The global poultry sector is getting ready for a promising third quarter after the recent reports released by Rabobank and the USDA. Both conclude that lower feed prices across poultry value chains are driving this recovery, while growing trade is a key factor in the global poultry outlook.
According to Rabobank’s report for the third quarter of 2023, the outlook for the global poultry industry is expected to be stronger than in the first quarter. The bank’s experts explain that the drop in feed prices has been a determining factor for this optimistic forecast. The turning point from high to lower feed cost levels noted by Rabobank, usually marks a period of rising margins for the industry.
The drop in input costs is partly due to relative supply shortages in regions such as Europe, Mexico, Russia, the Philippines, and Malaysia. Meanwhile, the supply balance is improving in countries like the United States, Japan, and Thailand. Additionally, rising prices for competing meats, like pork and beef, further improve poultry’s relative competitiveness.
For the second half of 2023, Rabobank expects feed prices to continue to drop 10% to 15% below 2022’s historic levels. Although costs will remain high, they will be significantly below recent peak levels. Record corn and soybean harvests in Brazil, and optimistic projections for US corn and soybean and European wheat harvests are behind the expected lower feed prices.
Rabobank also highlights an increase in global trade during the first quarter of 2023, which signals an ongoing trend of increasing imports as governments are opening their markets to reduce price inflation in their domestic markets.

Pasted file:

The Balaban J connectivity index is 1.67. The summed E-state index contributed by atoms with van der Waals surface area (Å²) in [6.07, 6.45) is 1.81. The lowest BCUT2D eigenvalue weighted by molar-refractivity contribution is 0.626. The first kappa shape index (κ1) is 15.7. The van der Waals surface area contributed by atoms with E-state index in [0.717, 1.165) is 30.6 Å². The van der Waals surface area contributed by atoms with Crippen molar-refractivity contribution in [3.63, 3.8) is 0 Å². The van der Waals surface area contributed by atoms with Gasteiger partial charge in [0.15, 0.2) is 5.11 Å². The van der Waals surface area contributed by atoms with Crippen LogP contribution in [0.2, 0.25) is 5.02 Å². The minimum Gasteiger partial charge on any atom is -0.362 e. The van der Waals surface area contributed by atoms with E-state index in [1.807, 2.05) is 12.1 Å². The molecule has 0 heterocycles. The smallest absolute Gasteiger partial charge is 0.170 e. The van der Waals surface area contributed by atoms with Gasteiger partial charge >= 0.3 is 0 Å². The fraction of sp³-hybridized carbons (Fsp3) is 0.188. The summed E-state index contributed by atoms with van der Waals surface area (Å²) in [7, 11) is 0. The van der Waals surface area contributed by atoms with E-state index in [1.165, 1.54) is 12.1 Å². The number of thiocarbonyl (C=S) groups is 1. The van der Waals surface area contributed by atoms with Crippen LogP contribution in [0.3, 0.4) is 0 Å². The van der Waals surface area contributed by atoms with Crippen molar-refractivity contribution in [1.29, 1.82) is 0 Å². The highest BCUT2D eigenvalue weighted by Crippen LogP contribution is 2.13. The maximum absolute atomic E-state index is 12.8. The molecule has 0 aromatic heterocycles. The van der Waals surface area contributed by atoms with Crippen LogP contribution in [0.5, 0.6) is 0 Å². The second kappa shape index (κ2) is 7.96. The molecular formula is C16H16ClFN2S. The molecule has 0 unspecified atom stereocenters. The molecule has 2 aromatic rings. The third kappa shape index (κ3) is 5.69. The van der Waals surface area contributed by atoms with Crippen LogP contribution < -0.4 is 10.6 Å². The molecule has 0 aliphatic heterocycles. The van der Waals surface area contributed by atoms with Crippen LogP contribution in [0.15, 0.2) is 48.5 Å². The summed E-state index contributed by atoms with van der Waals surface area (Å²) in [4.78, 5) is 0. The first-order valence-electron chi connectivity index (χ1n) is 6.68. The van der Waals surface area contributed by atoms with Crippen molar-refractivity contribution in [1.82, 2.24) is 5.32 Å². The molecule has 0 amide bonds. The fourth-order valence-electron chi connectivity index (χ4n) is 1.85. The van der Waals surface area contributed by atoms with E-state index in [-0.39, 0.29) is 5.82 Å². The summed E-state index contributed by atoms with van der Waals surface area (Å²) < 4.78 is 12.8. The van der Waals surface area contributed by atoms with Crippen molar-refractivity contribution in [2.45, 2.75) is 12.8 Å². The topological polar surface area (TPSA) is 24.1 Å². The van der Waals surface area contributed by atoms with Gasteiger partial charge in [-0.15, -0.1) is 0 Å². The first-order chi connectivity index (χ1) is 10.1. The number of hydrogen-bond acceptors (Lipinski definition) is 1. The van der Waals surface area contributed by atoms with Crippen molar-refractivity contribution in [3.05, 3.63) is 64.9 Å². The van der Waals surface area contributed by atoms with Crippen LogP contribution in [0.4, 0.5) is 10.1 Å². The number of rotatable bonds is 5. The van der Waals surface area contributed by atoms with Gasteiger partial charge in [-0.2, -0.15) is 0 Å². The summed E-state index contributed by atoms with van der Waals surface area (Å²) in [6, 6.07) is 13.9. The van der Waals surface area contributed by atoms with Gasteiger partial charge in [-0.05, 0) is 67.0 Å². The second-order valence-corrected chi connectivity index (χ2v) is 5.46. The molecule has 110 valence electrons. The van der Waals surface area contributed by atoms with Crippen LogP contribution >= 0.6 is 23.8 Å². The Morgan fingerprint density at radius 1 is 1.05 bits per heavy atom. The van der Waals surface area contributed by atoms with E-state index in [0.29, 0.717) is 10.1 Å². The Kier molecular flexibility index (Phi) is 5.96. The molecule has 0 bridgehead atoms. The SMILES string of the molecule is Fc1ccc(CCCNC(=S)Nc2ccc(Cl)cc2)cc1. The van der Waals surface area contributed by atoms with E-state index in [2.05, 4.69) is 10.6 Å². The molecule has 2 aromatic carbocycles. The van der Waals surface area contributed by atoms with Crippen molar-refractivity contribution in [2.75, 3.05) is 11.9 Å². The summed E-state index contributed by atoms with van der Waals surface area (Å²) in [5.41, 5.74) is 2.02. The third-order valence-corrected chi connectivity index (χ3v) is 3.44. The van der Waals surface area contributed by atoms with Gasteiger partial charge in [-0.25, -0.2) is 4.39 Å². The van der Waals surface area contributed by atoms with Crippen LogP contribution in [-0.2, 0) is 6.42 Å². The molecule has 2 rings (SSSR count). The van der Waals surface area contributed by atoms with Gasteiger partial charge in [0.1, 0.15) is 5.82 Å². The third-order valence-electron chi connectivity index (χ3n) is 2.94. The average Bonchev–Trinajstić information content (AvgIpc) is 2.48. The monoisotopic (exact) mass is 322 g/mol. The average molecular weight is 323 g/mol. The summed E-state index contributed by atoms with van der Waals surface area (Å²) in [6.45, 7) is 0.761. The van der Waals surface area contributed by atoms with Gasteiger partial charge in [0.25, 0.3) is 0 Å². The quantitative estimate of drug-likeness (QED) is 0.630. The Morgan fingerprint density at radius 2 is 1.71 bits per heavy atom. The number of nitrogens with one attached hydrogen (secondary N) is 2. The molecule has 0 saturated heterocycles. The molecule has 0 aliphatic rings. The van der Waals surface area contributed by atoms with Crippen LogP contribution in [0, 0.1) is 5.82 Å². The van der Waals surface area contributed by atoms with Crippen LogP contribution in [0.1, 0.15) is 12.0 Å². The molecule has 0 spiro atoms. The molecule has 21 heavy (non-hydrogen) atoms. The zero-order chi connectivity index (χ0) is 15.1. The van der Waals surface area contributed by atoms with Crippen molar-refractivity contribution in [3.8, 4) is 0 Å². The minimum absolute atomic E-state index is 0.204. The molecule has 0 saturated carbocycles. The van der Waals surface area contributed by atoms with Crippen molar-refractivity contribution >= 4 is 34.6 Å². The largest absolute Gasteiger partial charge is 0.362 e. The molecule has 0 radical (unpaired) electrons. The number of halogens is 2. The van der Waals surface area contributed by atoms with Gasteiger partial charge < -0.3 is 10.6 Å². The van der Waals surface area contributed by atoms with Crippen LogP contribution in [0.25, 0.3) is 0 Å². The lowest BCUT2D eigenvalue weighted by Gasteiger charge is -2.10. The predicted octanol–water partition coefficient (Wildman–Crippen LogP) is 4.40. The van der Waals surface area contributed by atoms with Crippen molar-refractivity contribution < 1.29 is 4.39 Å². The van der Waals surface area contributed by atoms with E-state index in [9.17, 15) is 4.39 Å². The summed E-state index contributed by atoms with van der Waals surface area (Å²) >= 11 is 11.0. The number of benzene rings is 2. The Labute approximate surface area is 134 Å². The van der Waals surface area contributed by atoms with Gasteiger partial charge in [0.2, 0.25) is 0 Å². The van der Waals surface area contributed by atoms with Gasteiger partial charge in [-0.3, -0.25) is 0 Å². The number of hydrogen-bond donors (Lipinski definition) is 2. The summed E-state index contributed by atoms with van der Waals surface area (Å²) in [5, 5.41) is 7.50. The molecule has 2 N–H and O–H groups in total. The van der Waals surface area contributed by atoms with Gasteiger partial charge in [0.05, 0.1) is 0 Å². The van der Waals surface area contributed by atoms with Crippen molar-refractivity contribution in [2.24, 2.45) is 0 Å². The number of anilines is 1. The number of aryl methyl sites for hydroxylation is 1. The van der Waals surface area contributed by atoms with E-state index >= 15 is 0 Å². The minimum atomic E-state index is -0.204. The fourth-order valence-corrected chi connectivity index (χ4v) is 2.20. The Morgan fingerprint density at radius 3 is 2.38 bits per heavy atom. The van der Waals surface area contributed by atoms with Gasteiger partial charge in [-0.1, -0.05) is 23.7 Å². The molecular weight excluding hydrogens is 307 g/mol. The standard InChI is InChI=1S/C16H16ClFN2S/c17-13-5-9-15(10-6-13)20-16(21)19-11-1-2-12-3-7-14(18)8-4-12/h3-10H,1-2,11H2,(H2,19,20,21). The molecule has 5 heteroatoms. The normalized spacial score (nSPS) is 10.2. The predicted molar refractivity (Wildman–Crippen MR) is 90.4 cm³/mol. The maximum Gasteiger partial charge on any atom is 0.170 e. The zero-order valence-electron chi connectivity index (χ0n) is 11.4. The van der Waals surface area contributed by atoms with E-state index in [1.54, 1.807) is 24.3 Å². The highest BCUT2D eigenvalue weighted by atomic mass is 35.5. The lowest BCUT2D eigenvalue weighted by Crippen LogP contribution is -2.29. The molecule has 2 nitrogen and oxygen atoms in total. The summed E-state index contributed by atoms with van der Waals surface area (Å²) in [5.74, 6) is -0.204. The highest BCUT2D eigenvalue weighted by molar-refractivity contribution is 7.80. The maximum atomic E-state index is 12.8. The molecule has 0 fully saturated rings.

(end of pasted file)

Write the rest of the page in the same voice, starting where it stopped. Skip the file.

At the same time, the latest quarterly report from the United States Department of Agriculture (USDA) on global livestock and poultry markets and trade provides encouraging prospects for the poultry sector, particularly for chicken exports in 2023.
According to the report, global chicken production forecasts remain stable at 103.5 million tons, showing little changes from USDA’s April forecasts. However, it should be noted that the poultry sector has not been immune to the uncertainty and challenges posed by the global scenario.
For major chicken producers, such as Brazil, the European Union, and China, the USDA report indicates that there have been no significant downturns. This is due to the prospects for improved feed prices and the absence of major outbreaks of highly pathogenic avian influenza, which have allowed them to maintain relatively stable production levels.
One of the most interesting aspects of the report is the slight increase in expected chicken exports for 2023. A small but sustained increase of less than 1% from the April forecast is expected, reaching 13.8 million tons. Brazil leads the expansion with a 2% increase in shipments supported by the absence of Avian influenza in the commercial sector, competitive prices, and extensive product offerings fulfilling the needs of various markets.
However, the report also underscores the need to control Avian influenza in the poultry industry. Although sustained growth is expected in this market, it is key to keep a close eye on avian diseases and other factors that might impact trade flows.
The full reports are available here: